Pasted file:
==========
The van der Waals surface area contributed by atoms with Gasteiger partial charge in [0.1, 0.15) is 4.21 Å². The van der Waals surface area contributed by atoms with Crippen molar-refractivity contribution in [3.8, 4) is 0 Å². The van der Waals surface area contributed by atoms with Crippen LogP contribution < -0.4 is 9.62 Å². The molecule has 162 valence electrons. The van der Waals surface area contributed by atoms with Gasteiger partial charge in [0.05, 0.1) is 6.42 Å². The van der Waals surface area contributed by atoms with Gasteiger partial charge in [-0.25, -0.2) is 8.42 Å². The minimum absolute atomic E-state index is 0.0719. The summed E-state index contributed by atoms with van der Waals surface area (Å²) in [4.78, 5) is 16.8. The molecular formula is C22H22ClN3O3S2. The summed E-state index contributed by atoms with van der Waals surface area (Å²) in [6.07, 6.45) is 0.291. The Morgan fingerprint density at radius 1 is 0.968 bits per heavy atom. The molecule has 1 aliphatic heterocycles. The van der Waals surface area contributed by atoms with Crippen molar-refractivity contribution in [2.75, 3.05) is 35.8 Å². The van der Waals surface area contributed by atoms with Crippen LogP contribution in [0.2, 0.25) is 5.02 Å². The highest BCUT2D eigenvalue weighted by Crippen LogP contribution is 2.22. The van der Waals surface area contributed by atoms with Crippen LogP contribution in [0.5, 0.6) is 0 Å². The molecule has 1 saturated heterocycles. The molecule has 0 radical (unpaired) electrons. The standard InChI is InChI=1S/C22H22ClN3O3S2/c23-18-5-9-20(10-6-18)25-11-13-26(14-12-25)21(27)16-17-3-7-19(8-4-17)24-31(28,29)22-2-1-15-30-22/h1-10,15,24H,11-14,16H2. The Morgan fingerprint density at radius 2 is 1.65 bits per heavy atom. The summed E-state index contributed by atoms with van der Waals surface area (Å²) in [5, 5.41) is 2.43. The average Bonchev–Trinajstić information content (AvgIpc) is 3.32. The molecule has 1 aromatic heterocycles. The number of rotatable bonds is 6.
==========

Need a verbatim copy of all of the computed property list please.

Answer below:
The van der Waals surface area contributed by atoms with Gasteiger partial charge in [0.1, 0.15) is 4.21 Å². The van der Waals surface area contributed by atoms with Crippen molar-refractivity contribution in [3.8, 4) is 0 Å². The van der Waals surface area contributed by atoms with Crippen LogP contribution < -0.4 is 9.62 Å². The molecule has 162 valence electrons. The van der Waals surface area contributed by atoms with Gasteiger partial charge in [0.05, 0.1) is 6.42 Å². The van der Waals surface area contributed by atoms with Gasteiger partial charge in [-0.25, -0.2) is 8.42 Å². The minimum absolute atomic E-state index is 0.0719. The summed E-state index contributed by atoms with van der Waals surface area (Å²) in [4.78, 5) is 16.8. The molecular formula is C22H22ClN3O3S2. The summed E-state index contributed by atoms with van der Waals surface area (Å²) in [6.07, 6.45) is 0.291. The Morgan fingerprint density at radius 1 is 0.968 bits per heavy atom. The molecule has 1 aliphatic heterocycles. The van der Waals surface area contributed by atoms with Crippen molar-refractivity contribution in [2.75, 3.05) is 35.8 Å². The van der Waals surface area contributed by atoms with Crippen LogP contribution in [0.2, 0.25) is 5.02 Å². The highest BCUT2D eigenvalue weighted by Crippen LogP contribution is 2.22. The van der Waals surface area contributed by atoms with Crippen LogP contribution in [0.5, 0.6) is 0 Å². The molecule has 1 saturated heterocycles. The molecule has 0 radical (unpaired) electrons. The standard InChI is InChI=1S/C22H22ClN3O3S2/c23-18-5-9-20(10-6-18)25-11-13-26(14-12-25)21(27)16-17-3-7-19(8-4-17)24-31(28,29)22-2-1-15-30-22/h1-10,15,24H,11-14,16H2. The Morgan fingerprint density at radius 2 is 1.65 bits per heavy atom. The summed E-state index contributed by atoms with van der Waals surface area (Å²) in [5, 5.41) is 2.43. The average Bonchev–Trinajstić information content (AvgIpc) is 3.32. The molecule has 1 aromatic heterocycles. The number of rotatable bonds is 6.